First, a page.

The story totem pole carved by Kwakwaka'wakw artist Rande Cook was moved this month to a permanent spot in the plaza in front of the Museum Volkenkunde in Leiden

The story totem pole carved by Kwakwaka'wakw artist Rande Cook was moved this month to a permanent spot in the plaza in front of the Museum Volkenkunde in Leiden

Kwakwaka’wakw pole becomes Dutch centrepiece

Chief Rande Cook's totem pole becomes centrepiece of Dutch exhibit.

Kwakwaka’wakw carver and Chief Rande Cook, who created an ancestral totem pole for display last summer at a museum in the Netherlands, returned this month with a small local delegation to bless the pole’s move to its new, permanent location outside the facility.

Cook, Chief William Wasden Jr. and Mike Willie traveled Apr. 3 to Leiden, Holland, to assist in taking down the pole from the Museum Volkenkunde, where it had been the focal point of an exhibit on North American aboriginal culture.

The pole was moved outside and erected in the plaza in front of the museum, where it will remain on permanent display.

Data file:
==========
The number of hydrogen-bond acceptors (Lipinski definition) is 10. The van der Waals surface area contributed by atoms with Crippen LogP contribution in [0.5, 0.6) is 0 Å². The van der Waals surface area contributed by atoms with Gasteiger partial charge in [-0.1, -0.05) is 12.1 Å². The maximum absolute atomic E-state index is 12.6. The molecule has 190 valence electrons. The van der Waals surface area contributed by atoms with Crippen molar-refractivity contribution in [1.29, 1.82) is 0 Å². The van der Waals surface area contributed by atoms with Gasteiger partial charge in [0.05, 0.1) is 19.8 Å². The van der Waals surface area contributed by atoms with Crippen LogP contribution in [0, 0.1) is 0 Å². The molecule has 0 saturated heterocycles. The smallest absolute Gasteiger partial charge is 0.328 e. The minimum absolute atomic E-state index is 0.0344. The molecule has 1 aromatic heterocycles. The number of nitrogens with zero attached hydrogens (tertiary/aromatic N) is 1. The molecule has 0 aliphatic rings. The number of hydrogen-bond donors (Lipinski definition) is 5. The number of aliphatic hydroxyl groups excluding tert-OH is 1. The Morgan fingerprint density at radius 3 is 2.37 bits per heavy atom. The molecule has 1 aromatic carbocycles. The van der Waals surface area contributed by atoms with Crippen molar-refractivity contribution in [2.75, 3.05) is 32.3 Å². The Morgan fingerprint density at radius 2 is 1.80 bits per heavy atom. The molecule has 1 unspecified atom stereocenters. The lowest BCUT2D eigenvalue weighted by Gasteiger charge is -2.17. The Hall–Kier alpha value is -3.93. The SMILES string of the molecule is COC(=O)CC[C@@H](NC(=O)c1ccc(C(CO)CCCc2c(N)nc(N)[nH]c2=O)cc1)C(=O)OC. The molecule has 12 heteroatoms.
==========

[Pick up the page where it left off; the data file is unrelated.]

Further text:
“It was a day to remember”, said Cook, who was chosen to carve his ancestral figures from the Gigalgam of the ‘Namgis. “It was all about sharing who we are and where we come from. It also marked the beginning of a good relationship with the Netherlands.”

Chief Waxawidi, William Wasden Jr., is from the oldest bloodline that goes back to the first ancestor of the Gilgalgam clan and holds the head seat.

“Together, they showed the strength of their ancestors in the Netherlands,” said Willie.

One of the highlights of the trip was meeting the Princess Margaret of the Netherlands. During the Second World War, the princess’s parents moved Ottawa, while the Germans were occupying the Netherlands. It was there Princess Margaret was born.

“Chief Rande Cook would like to thank the Netherlands, in particularly the Volkenkunde Museum in Leiden, for opening their door and allowing is to share our language and culture,” said Willie. “It means a lot to the Kwakwaka’wakw to be able to express our culture freely. He would also like to thank his family and friends for standing behind him through this whole journey. Gilakasda’xw’la! (thank you all).

 

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